Below is a brief commentary by FairWinds on the misallocation of the .CM namespace at the expense of trademark owners. Disturbingly, as well, the citizens of Cameroon cannot use their country code extension to pursue critical economic development opportunities online, among other possible legitimate local uses of a country-specific Top Level Domain (TLD).
.CM is the ccTLD for the Republic of Cameroon; a central African nation that borders Nigeria. With the apparent growing population of worldwide direct navigation Internet users (those who type their intended destination directly into the address bar opposed to using search engines), some brand owners have become interested in securing .CM domains.
The registrations are not as interesting for commerce, as they are useful for capturing, and preventing others from siphoning-off the Web traffic intended for .COM addresses (.CM being a typographical error of .COM).
Today, in the .CM namespace, .COM traffic is directed to the .CM equivalent domain name and a pay-per-click Web site whenever a type-in direct navigator accidentally omits the "o" in ".com."
FairWinds has made several inquiries with CAMTEL, Cameroon Telecommunications, the original registry operator in Cameroon about this topic. They were very helpful, and in speaking with several people within the organization, we uncovered that the President of the Republic of Cameroon, Paul Biya, took control of the .CM Top Level Domain (TLD) and is running this operation via an agency called Antic (Agence Nationale des Technologies de l'Information et de la Communication).
This phenomenon is similar to the rush for the wwwbrand.com domain names that were registered by cybersquatters, who counted on type-in direct navigators to omit the "dot" in www.brand.com.
However, the big difference in this case is that the "cybersquatter" is the .CM registry, which is run by the government of Cameroon, itself. The registry appears to have stopped taking requests for new registrations under .CM (no registrar that we have spoken with has been able to register a .CM name in over a year), and have set up their root servers with wildcards to respond to any domain name that is typed in a browser with a .CM extension. All captured traffic is then redirected to pay-per-click sites to generate click fees.
There are only about 200 domain names actually registered under the .CM TLD. The rest of the traffic to <anyname>.cm goes to a pay-per-click site, from which the Cameroonian registry (or another involved party in this case) ostensibly derives income. Try any domain name - coke.cm, fairwinds.cm, squatting.cm, olympics.cm, etc. and you will see what we're talking about.
According to research performed using Alexa.com, the growth in traffic on .CM Web sites (domain names) is profound. Trailing three month Web site reach (measure of users who visit a given site) of several .CM domains:
Please note that the Trademark owner in each case does not own the domain name mentioned above.
Clearly, the Cameroonian registry operator has realized that pay-per-click monetization of the entire conceivable .CM namespace is much more lucrative than issuing domain name registrations. We have seen similar rationales, though on a smaller scale than taking over a complete namespace, adopted by other domain name registrants, who would rather monetize a domain name's value via a pay-per-click site than to sell it.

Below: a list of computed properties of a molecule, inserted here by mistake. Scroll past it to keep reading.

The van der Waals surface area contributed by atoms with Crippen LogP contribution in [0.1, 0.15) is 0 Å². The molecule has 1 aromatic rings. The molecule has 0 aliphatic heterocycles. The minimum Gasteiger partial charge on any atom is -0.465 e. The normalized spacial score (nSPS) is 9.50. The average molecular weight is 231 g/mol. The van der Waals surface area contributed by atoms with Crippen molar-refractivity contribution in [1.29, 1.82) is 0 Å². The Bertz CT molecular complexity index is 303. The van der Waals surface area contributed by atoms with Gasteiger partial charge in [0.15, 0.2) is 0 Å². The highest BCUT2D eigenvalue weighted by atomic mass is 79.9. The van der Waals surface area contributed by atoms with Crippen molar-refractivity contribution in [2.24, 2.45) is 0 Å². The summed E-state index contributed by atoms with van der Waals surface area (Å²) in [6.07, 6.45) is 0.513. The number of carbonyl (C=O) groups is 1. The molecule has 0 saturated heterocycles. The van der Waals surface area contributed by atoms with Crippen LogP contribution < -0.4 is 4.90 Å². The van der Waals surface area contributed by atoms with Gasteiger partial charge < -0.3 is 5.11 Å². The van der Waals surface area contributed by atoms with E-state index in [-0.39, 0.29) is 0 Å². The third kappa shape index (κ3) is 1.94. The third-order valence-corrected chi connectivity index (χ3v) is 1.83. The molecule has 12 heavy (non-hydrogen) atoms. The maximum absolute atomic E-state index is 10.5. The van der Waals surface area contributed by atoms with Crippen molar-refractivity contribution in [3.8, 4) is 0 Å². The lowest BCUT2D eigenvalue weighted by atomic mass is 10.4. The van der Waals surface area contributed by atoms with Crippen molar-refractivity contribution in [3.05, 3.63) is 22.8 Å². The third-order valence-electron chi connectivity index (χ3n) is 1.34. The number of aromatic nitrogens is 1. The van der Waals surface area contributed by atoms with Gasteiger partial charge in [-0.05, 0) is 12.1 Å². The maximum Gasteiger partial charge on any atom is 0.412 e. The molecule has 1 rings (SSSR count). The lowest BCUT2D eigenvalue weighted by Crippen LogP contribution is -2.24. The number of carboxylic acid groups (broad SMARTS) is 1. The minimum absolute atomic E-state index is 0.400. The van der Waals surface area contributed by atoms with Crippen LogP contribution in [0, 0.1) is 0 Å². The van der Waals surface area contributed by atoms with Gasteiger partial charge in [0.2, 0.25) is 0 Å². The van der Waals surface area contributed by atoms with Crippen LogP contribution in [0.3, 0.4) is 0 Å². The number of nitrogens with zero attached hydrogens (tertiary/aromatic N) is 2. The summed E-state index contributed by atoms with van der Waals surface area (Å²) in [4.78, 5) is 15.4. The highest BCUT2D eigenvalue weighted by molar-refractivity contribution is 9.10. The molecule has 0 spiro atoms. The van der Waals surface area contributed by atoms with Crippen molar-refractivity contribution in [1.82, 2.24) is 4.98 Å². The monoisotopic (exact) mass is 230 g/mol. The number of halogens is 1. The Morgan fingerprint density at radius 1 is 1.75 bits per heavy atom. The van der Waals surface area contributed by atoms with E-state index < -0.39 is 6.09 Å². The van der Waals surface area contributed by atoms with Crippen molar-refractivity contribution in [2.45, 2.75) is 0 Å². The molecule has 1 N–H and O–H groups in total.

Does the conduct of the Cameroonian registry constitute a crime? In most Western countries, these actions would be considered cybersquatting. In the United States this blatant abuse of privilege would be a violation of ICANN accreditation agreements. Given President Biya's record of seizing newspapers and arresting journalists, it is rather unlikely that the practice at issue is illegal in Cameroon. What is certain, however, is that this constitutes an egregious and systemic misuse of the domain space, which was intended to promote trade opportunities in, and the interests and culture of Cameroon.
John Berryhill posted a brief Web log on this subject in August 2006, and later pointed out "These are not 'registrations,' so specific trademarks are not being singled out for treatment. Every string is being treated equally, whether or not it is recognizable in a written language somewhere as a trademark."
This issue is of the same critical importance to Trademark owners as any other type of domain name infringement - and for many of the same reasons. By not providing a method for companies to register their marks in the .CM namespace, the registry prevents corporations from leveraging their brands to drive traffic, improve customer experiences (typos of .COM), and ultimately sell goods and services. Furthermore, by monetizing all possible domains names in the .CM space, the Cameroonian registry operator is profiting off of the use of other companies' registered trademarks.
What the Cameroonian registry is doing bears some likeness to VeriSign's Site Finder proposal, which ICANN opposed. Unlike the gTLD space, ccTLDs, and the actions of the Cameroonian registry are out of ICANN's jurisdiction.
The RFC allows any country to do whatever it wants with its respective TLD. This self-determination has been most notably reflected in the highly visible cases of Moldova and Tuvalu -- .MD and .TV, respectively.
According to John Postel's 1994 "RFC 1591" memo and "ISO 3166," country code administration is largely left to a local entity to conduct the namespace as they see fit.
In order to find the best recouse for this situation, we must take the time to more thoroughly explore its underlying methodology and overall scope.
As we learn more, and determine suitable courses of action, we will keep you informed. As always, FairWinds will continue to keep you abreast of the issues affecting brand owners online.
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